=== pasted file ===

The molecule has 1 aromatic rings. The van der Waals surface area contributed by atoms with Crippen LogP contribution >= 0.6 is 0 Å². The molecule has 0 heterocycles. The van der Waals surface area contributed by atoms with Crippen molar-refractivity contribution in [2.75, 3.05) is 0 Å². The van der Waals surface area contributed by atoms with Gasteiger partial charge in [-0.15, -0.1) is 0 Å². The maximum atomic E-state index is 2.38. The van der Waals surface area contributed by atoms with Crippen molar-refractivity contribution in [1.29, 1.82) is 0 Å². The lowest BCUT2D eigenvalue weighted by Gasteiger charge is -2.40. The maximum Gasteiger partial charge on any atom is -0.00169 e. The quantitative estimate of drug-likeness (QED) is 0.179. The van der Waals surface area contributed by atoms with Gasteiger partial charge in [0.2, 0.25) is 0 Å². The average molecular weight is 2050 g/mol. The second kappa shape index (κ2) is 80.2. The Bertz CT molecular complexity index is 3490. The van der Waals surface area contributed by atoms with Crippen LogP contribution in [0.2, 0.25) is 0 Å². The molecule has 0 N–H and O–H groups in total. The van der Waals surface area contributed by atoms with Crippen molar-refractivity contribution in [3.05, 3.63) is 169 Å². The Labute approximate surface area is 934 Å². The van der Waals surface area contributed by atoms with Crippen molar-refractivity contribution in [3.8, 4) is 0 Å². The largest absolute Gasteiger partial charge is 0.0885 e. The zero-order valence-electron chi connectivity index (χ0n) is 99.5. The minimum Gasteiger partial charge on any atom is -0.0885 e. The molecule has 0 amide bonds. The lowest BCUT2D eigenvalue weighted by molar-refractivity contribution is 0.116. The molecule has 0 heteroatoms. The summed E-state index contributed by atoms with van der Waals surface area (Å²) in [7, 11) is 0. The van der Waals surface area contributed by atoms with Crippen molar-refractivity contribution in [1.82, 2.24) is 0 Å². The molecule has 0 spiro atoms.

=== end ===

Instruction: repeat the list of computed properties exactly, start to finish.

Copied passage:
The molecule has 1 aromatic rings. The van der Waals surface area contributed by atoms with Crippen LogP contribution >= 0.6 is 0 Å². The molecule has 0 heterocycles. The van der Waals surface area contributed by atoms with Crippen molar-refractivity contribution in [2.75, 3.05) is 0 Å². The van der Waals surface area contributed by atoms with Gasteiger partial charge in [-0.15, -0.1) is 0 Å². The maximum atomic E-state index is 2.38. The van der Waals surface area contributed by atoms with Crippen molar-refractivity contribution in [1.29, 1.82) is 0 Å². The lowest BCUT2D eigenvalue weighted by Gasteiger charge is -2.40. The maximum Gasteiger partial charge on any atom is -0.00169 e. The quantitative estimate of drug-likeness (QED) is 0.179. The van der Waals surface area contributed by atoms with Gasteiger partial charge in [0.2, 0.25) is 0 Å². The average molecular weight is 2050 g/mol. The second kappa shape index (κ2) is 80.2. The Bertz CT molecular complexity index is 3490. The van der Waals surface area contributed by atoms with Crippen LogP contribution in [0.2, 0.25) is 0 Å². The molecule has 0 N–H and O–H groups in total. The van der Waals surface area contributed by atoms with Crippen molar-refractivity contribution in [3.05, 3.63) is 169 Å². The Labute approximate surface area is 934 Å². The van der Waals surface area contributed by atoms with Crippen molar-refractivity contribution in [3.8, 4) is 0 Å². The largest absolute Gasteiger partial charge is 0.0885 e. The zero-order valence-electron chi connectivity index (χ0n) is 99.5. The minimum Gasteiger partial charge on any atom is -0.0885 e. The molecule has 0 amide bonds. The lowest BCUT2D eigenvalue weighted by molar-refractivity contribution is 0.116. The molecule has 0 heteroatoms. The summed E-state index contributed by atoms with van der Waals surface area (Å²) in [7, 11) is 0. The van der Waals surface area contributed by atoms with Crippen molar-refractivity contribution in [1.82, 2.24) is 0 Å². The molecule has 0 spiro atoms.